Throwback Thursday: When The Scarlet Letter Was Published

On this day in 1850, one of Nathaniel Hawthorne's defining works was put into print.

On this day in 1850, The Scarlet Letter was first published by a relatively unknown author. Although his name is synonymous with literary greatness today, Nathaniel Hawthorne’s writing career got off to a rocky start.

The Salem native wrote a few stories in the years after graduating from Bowdoin College, but they didn’t produce a living wage. As his young family began to grow in the 1840s, he took a job at the Salem Customs House to support them. For three years, things went well, until he was ousted because of political disagreements. A few weeks later, his mother died.

“I detest this town so much that I hate to go out into the streets, or to have people see me,” he said at the time.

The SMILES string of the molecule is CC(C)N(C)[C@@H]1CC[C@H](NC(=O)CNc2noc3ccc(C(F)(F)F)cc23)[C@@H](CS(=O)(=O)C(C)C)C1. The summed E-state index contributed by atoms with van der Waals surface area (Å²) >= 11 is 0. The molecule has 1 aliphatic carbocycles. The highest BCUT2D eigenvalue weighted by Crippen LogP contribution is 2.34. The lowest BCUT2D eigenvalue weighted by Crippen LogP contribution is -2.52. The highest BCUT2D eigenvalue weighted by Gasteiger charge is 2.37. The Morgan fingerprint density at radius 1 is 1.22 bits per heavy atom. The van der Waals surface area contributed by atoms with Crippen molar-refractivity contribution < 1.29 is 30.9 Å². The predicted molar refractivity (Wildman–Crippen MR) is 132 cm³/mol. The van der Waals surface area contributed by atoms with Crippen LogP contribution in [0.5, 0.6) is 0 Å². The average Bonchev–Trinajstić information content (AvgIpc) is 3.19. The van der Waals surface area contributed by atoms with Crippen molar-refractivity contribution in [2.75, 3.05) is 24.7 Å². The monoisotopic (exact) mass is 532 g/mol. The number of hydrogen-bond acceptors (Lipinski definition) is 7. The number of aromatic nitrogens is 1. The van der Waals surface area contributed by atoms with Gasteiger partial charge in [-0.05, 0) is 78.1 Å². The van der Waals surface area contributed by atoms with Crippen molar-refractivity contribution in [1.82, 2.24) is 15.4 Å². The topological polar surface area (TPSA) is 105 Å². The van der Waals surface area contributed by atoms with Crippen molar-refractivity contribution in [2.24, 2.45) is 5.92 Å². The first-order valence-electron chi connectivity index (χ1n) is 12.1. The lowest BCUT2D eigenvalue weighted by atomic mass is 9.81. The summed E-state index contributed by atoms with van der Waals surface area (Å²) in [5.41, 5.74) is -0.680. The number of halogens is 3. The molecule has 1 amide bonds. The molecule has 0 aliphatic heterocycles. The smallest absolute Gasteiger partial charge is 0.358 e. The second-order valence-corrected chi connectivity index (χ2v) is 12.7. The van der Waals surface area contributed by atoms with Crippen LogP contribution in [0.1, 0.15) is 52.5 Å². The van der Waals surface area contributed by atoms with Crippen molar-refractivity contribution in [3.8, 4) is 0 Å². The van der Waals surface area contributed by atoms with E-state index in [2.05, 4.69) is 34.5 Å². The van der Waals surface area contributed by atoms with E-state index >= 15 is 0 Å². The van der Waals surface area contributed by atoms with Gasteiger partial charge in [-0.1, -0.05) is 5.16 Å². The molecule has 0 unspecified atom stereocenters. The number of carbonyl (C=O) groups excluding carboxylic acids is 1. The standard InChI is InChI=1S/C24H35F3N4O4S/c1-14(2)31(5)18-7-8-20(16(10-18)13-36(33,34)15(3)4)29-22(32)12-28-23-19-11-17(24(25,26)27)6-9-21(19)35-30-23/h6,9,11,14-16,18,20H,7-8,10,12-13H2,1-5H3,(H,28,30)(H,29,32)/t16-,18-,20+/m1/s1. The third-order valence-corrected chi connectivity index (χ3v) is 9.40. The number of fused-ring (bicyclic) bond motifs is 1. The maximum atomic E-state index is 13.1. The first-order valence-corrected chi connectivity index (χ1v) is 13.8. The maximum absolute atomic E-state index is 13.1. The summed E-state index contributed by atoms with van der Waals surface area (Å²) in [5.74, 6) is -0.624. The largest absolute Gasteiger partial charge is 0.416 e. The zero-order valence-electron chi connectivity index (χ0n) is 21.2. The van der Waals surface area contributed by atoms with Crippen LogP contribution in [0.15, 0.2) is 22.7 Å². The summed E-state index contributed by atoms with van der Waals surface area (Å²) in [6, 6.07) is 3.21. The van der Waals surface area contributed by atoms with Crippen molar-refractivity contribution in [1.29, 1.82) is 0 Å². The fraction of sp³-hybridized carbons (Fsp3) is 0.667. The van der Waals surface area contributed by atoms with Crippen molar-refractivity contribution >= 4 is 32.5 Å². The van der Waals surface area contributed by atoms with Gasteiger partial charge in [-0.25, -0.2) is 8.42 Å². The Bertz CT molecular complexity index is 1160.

So, an embittered and grieving Hawthorne channeled his anger into his first great work: The Scarlet Letter. He furiously wrote the pages of the novel, completing it in less than a year. Today, the story is the reigning example of required reading in high school, but at the time of its publishing, it was a gripping tale of scandal in a Puritan town. The book examines the life of Hester Prynne, a married woman who has an affair and gives birth to a daughter. She refuses to identify her lover, and bears a scarlet “A” on her clothes to shame her for committing adultery.

When it was published 167 years ago, The Scarlet Letter was an immediate hit. The first edition sold out in two weeks and propelled him to fame. The newfound success fueled him to write another book—The House of Seven Gables—but didn’t sustain Hawthorne or his family financially. It turns out, the royalties on the book were poor, and overseas editions paid less than a penny per copy, according to Mental Floss. He continued to be sidetracked by money troubles, and later was appointed the American consul to England by his college pal, President Franklin Pierce.